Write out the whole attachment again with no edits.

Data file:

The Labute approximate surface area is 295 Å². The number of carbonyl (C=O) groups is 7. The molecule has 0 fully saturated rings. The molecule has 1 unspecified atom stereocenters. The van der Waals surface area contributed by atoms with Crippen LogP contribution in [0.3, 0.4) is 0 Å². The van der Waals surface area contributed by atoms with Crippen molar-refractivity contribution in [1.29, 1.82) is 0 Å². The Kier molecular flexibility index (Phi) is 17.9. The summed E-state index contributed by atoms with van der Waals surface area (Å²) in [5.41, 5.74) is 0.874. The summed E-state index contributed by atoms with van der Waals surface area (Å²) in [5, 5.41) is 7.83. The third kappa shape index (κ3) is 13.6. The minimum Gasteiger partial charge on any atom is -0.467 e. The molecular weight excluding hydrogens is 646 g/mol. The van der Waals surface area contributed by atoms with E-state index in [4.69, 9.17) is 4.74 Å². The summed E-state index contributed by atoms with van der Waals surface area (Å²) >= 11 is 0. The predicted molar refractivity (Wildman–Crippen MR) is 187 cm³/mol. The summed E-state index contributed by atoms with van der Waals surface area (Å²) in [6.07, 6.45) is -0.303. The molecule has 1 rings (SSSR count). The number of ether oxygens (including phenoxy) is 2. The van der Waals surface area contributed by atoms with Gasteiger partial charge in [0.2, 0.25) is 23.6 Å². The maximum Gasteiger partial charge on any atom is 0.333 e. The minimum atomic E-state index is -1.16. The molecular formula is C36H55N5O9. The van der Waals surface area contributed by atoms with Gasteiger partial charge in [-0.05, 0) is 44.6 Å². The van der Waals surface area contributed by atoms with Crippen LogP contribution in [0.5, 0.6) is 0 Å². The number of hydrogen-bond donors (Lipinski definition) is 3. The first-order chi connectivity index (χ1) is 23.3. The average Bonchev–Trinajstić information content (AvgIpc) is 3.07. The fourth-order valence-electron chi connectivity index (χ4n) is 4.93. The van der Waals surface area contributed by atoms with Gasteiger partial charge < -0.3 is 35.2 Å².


The Labute approximate surface area is 295 Å². The number of carbonyl (C=O) groups is 7. The molecule has 0 fully saturated rings. The molecule has 1 unspecified atom stereocenters. The van der Waals surface area contributed by atoms with Crippen LogP contribution in [0.3, 0.4) is 0 Å². The van der Waals surface area contributed by atoms with Crippen molar-refractivity contribution in [1.29, 1.82) is 0 Å². The Kier molecular flexibility index (Phi) is 17.9. The summed E-state index contributed by atoms with van der Waals surface area (Å²) in [5.41, 5.74) is 0.874. The summed E-state index contributed by atoms with van der Waals surface area (Å²) in [5, 5.41) is 7.83. The third kappa shape index (κ3) is 13.6. The minimum Gasteiger partial charge on any atom is -0.467 e. The molecular weight excluding hydrogens is 646 g/mol. The van der Waals surface area contributed by atoms with E-state index in [4.69, 9.17) is 4.74 Å². The summed E-state index contributed by atoms with van der Waals surface area (Å²) >= 11 is 0. The predicted molar refractivity (Wildman–Crippen MR) is 187 cm³/mol. The summed E-state index contributed by atoms with van der Waals surface area (Å²) in [6.07, 6.45) is -0.303. The molecule has 1 rings (SSSR count). The number of ether oxygens (including phenoxy) is 2. The van der Waals surface area contributed by atoms with Gasteiger partial charge in [0.2, 0.25) is 23.6 Å². The maximum Gasteiger partial charge on any atom is 0.333 e. The minimum atomic E-state index is -1.16. The molecular formula is C36H55N5O9. The van der Waals surface area contributed by atoms with Gasteiger partial charge in [-0.05, 0) is 44.6 Å². The van der Waals surface area contributed by atoms with Crippen LogP contribution in [0.5, 0.6) is 0 Å². The number of hydrogen-bond donors (Lipinski definition) is 3. The first-order chi connectivity index (χ1) is 23.3. The average Bonchev–Trinajstić information content (AvgIpc) is 3.07. The fourth-order valence-electron chi connectivity index (χ4n) is 4.93. The van der Waals surface area contributed by atoms with Gasteiger partial charge < -0.3 is 35.2 Å².